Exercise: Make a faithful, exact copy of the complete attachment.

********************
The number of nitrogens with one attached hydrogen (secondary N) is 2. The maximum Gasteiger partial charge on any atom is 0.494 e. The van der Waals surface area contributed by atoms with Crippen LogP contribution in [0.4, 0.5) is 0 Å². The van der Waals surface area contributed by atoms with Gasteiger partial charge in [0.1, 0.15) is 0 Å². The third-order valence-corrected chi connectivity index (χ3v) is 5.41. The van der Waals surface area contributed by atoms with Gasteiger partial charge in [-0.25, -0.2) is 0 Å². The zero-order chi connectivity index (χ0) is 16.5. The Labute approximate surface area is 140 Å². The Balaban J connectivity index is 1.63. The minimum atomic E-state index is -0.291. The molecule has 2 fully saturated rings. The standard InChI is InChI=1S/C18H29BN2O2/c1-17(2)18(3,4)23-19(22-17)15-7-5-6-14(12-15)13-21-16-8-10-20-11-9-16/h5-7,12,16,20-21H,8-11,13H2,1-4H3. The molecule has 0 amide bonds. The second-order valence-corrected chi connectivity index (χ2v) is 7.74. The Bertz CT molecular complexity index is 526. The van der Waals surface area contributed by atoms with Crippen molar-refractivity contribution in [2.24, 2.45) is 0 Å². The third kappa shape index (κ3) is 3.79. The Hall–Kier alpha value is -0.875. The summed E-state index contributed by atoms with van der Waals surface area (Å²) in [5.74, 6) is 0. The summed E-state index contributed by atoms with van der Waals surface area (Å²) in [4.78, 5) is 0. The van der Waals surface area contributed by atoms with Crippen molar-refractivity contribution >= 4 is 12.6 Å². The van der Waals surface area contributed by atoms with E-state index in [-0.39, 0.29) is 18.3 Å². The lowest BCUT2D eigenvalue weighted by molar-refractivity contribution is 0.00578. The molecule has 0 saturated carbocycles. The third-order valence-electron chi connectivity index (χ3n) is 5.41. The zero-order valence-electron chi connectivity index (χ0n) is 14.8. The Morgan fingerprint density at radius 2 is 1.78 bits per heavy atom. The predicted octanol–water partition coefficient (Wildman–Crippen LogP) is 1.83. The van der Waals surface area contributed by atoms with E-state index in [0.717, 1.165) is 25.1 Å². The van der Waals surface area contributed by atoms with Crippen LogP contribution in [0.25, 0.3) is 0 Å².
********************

The number of nitrogens with one attached hydrogen (secondary N) is 2. The maximum Gasteiger partial charge on any atom is 0.494 e. The van der Waals surface area contributed by atoms with Crippen LogP contribution in [0.4, 0.5) is 0 Å². The van der Waals surface area contributed by atoms with Gasteiger partial charge in [0.1, 0.15) is 0 Å². The third-order valence-corrected chi connectivity index (χ3v) is 5.41. The van der Waals surface area contributed by atoms with Gasteiger partial charge in [-0.25, -0.2) is 0 Å². The zero-order chi connectivity index (χ0) is 16.5. The Labute approximate surface area is 140 Å². The Balaban J connectivity index is 1.63. The minimum atomic E-state index is -0.291. The molecule has 2 fully saturated rings. The standard InChI is InChI=1S/C18H29BN2O2/c1-17(2)18(3,4)23-19(22-17)15-7-5-6-14(12-15)13-21-16-8-10-20-11-9-16/h5-7,12,16,20-21H,8-11,13H2,1-4H3. The molecule has 0 amide bonds. The second-order valence-corrected chi connectivity index (χ2v) is 7.74. The Bertz CT molecular complexity index is 526. The van der Waals surface area contributed by atoms with Crippen molar-refractivity contribution in [2.24, 2.45) is 0 Å². The third kappa shape index (κ3) is 3.79. The Hall–Kier alpha value is -0.875. The summed E-state index contributed by atoms with van der Waals surface area (Å²) in [5.74, 6) is 0. The summed E-state index contributed by atoms with van der Waals surface area (Å²) in [4.78, 5) is 0. The van der Waals surface area contributed by atoms with Crippen molar-refractivity contribution >= 4 is 12.6 Å². The van der Waals surface area contributed by atoms with E-state index in [-0.39, 0.29) is 18.3 Å². The lowest BCUT2D eigenvalue weighted by molar-refractivity contribution is 0.00578. The molecule has 0 saturated carbocycles. The third-order valence-electron chi connectivity index (χ3n) is 5.41. The zero-order valence-electron chi connectivity index (χ0n) is 14.8. The Morgan fingerprint density at radius 2 is 1.78 bits per heavy atom. The predicted octanol–water partition coefficient (Wildman–Crippen LogP) is 1.83. The van der Waals surface area contributed by atoms with E-state index in [0.717, 1.165) is 25.1 Å². The van der Waals surface area contributed by atoms with Crippen LogP contribution in [0.25, 0.3) is 0 Å².